This exhibit features early maps of the Duwamish Peninsula, which tell the story of the growth and development of Alki and the northern end of the Duwamish Peninsula through 1907. Drawing upon the historical maps collection of the United States Coast Survey and scholarly work assembling the history of the Duwamish people, guest curator Phil Hoffman demonstrates the progression from a “land untouched” prior to the European-American exploration to emergence as a residential, recreation and industrial center.

The Log House Museum is free and open to the public Thursday through Sunday, noon to 4 PM. It is located at 3003 61st Avenue SW in West Seattle.

 

Black and White
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Categories: Exhibits

Swimwear from the late 19th century

Renton History Museum
Now through 5/19/2018

Trends in black and white clothing, and their associated meanings, differ between communities and throughout times. Co-curated by the Museum’s own Kim Owens and Sarah Samson, this exhibit explores three trendsetters and the lasting effects they had on black and white fashion.Join us to learn about three trendsetters in black and white fashion: the church, Queen Victoria, and Coco Chanel. The black and white fashions featured in the exhibit were worn by Rentonites from the 1870s all the way up to the 1960s. The exhibit will also delve into how black and white photos color our view of history. Black & White features swimsuits, dresses, hats, and accessories, bringing them out of storage and into the limelight.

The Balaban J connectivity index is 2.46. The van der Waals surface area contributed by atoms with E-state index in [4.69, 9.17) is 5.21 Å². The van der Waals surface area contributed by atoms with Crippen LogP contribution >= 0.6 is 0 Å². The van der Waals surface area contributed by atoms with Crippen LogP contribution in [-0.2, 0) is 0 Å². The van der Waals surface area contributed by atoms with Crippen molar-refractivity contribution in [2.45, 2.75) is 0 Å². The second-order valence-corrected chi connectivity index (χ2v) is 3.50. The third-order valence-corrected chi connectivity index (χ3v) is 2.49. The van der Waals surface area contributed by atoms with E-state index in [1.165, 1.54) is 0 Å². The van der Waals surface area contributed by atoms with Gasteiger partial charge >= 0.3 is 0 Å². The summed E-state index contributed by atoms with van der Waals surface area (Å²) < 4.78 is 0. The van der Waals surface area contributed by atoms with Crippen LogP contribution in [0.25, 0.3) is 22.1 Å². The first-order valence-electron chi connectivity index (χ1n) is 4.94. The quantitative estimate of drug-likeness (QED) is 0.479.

The Renton History Museum is located at 235 Mill Avenue S, Renton. Admission: Adults- $5; Students/Children- $2; Children 8 and younger- free

 

Seattle on the Spot
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Categories: Exhibits

Jitterbug Couple, 1944. MOHAI, Al Smith Collection.

Museum of History & Industry
Now through 6/17/2018

Al Smith’s photography chronicled Seattle’s vibrant Central District neighborhood and the city’s African American community with great warmth and intimacy. Seattle on the Spot: The Photographs of Al Smith honors 65 years of Smith’s brilliantly expressive documentary photography and celebrates the neighborhood and people who inspired him. Take a look at Seattle through this distinctive lens.

Smith’s personal story is as compelling as his photography. He described himself as “a real native son.” Smith grew up at Fifth Avenue and Jefferson Street above a grocery store and attended O’Dea High School in Seattle’s First Hill neighborhood. After sailing around the Pacific Rim as a steward on merchant vessels, Smith returned to Seattle with a new camera and a desire to capture his home city on film. What started as a hobby soon became an art and a profession. He eventually started taking his hobby more seriously and formed his On the Spot photography side business.